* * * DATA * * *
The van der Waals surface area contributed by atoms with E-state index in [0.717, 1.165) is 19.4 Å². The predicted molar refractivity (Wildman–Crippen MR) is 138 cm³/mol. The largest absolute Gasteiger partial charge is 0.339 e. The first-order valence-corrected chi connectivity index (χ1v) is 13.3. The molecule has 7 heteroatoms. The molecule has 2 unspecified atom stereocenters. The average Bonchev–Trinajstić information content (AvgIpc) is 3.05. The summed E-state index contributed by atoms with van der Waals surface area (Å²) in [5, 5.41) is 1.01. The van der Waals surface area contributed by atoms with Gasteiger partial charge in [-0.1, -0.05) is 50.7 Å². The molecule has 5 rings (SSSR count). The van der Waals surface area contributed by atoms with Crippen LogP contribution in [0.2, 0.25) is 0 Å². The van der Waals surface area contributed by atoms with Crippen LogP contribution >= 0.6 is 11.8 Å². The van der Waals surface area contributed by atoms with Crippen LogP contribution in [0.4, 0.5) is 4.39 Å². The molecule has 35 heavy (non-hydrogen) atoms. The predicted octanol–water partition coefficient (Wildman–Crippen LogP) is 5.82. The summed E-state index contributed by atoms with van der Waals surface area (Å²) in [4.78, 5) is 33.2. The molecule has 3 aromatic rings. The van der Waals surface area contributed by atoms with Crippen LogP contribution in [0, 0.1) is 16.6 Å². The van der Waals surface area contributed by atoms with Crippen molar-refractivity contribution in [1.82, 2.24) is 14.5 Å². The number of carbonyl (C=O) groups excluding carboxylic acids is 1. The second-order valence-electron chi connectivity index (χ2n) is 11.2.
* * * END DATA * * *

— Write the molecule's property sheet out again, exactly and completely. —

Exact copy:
The van der Waals surface area contributed by atoms with E-state index in [0.717, 1.165) is 19.4 Å². The predicted molar refractivity (Wildman–Crippen MR) is 138 cm³/mol. The largest absolute Gasteiger partial charge is 0.339 e. The first-order valence-corrected chi connectivity index (χ1v) is 13.3. The molecule has 7 heteroatoms. The molecule has 2 unspecified atom stereocenters. The average Bonchev–Trinajstić information content (AvgIpc) is 3.05. The summed E-state index contributed by atoms with van der Waals surface area (Å²) in [5, 5.41) is 1.01. The van der Waals surface area contributed by atoms with Gasteiger partial charge in [-0.1, -0.05) is 50.7 Å². The molecule has 5 rings (SSSR count). The van der Waals surface area contributed by atoms with Crippen LogP contribution in [0.2, 0.25) is 0 Å². The van der Waals surface area contributed by atoms with Crippen LogP contribution >= 0.6 is 11.8 Å². The van der Waals surface area contributed by atoms with Crippen LogP contribution in [0.4, 0.5) is 4.39 Å². The molecule has 35 heavy (non-hydrogen) atoms. The predicted octanol–water partition coefficient (Wildman–Crippen LogP) is 5.82. The summed E-state index contributed by atoms with van der Waals surface area (Å²) in [4.78, 5) is 33.2. The molecule has 3 aromatic rings. The van der Waals surface area contributed by atoms with Crippen LogP contribution in [0, 0.1) is 16.6 Å². The van der Waals surface area contributed by atoms with Crippen molar-refractivity contribution in [1.82, 2.24) is 14.5 Å². The number of carbonyl (C=O) groups excluding carboxylic acids is 1. The second-order valence-electron chi connectivity index (χ2n) is 11.2.